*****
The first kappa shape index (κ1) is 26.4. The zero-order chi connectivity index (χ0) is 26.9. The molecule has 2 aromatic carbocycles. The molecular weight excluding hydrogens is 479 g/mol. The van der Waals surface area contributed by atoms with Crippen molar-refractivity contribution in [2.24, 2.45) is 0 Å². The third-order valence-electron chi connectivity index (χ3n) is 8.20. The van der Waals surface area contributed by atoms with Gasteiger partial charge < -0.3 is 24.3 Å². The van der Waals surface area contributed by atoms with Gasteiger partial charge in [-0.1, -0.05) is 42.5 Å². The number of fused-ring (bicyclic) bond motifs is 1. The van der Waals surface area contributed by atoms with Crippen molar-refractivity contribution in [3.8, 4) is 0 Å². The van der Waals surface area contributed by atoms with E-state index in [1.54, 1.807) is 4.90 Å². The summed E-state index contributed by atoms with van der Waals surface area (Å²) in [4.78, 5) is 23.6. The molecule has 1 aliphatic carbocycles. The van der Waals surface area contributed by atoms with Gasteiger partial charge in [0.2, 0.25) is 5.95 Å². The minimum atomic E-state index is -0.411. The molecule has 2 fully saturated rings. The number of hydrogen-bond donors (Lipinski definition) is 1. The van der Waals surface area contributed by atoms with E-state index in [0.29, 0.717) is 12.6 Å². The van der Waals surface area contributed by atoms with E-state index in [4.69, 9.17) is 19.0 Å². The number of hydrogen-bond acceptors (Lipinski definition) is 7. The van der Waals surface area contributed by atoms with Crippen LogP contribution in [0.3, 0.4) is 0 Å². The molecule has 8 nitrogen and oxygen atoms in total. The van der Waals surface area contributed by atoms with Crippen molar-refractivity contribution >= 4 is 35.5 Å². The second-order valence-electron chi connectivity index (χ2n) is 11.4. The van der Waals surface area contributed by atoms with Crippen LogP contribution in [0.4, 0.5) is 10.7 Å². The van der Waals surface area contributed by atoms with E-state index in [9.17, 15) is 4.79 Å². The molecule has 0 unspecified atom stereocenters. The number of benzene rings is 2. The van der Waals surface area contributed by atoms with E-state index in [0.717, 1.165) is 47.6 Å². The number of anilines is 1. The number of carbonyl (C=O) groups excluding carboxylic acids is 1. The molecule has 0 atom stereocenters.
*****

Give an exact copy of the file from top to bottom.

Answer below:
The first kappa shape index (κ1) is 26.4. The zero-order chi connectivity index (χ0) is 26.9. The molecule has 2 aromatic carbocycles. The molecular weight excluding hydrogens is 479 g/mol. The van der Waals surface area contributed by atoms with Crippen molar-refractivity contribution in [2.24, 2.45) is 0 Å². The third-order valence-electron chi connectivity index (χ3n) is 8.20. The van der Waals surface area contributed by atoms with Gasteiger partial charge < -0.3 is 24.3 Å². The van der Waals surface area contributed by atoms with Gasteiger partial charge in [-0.1, -0.05) is 42.5 Å². The number of fused-ring (bicyclic) bond motifs is 1. The van der Waals surface area contributed by atoms with Crippen molar-refractivity contribution in [3.8, 4) is 0 Å². The van der Waals surface area contributed by atoms with E-state index in [1.54, 1.807) is 4.90 Å². The summed E-state index contributed by atoms with van der Waals surface area (Å²) in [4.78, 5) is 23.6. The molecule has 1 aliphatic carbocycles. The van der Waals surface area contributed by atoms with Gasteiger partial charge in [0.2, 0.25) is 5.95 Å². The minimum atomic E-state index is -0.411. The molecule has 2 fully saturated rings. The number of hydrogen-bond donors (Lipinski definition) is 1. The van der Waals surface area contributed by atoms with E-state index in [0.29, 0.717) is 12.6 Å². The van der Waals surface area contributed by atoms with E-state index in [4.69, 9.17) is 19.0 Å². The number of hydrogen-bond acceptors (Lipinski definition) is 7. The van der Waals surface area contributed by atoms with Crippen LogP contribution in [0.3, 0.4) is 0 Å². The molecule has 8 nitrogen and oxygen atoms in total. The van der Waals surface area contributed by atoms with Crippen molar-refractivity contribution >= 4 is 35.5 Å². The second-order valence-electron chi connectivity index (χ2n) is 11.4. The van der Waals surface area contributed by atoms with Crippen LogP contribution in [0.4, 0.5) is 10.7 Å². The van der Waals surface area contributed by atoms with E-state index in [9.17, 15) is 4.79 Å². The molecule has 0 unspecified atom stereocenters. The number of benzene rings is 2. The van der Waals surface area contributed by atoms with E-state index in [0.717, 1.165) is 47.6 Å². The number of anilines is 1. The number of carbonyl (C=O) groups excluding carboxylic acids is 1. The molecule has 0 atom stereocenters.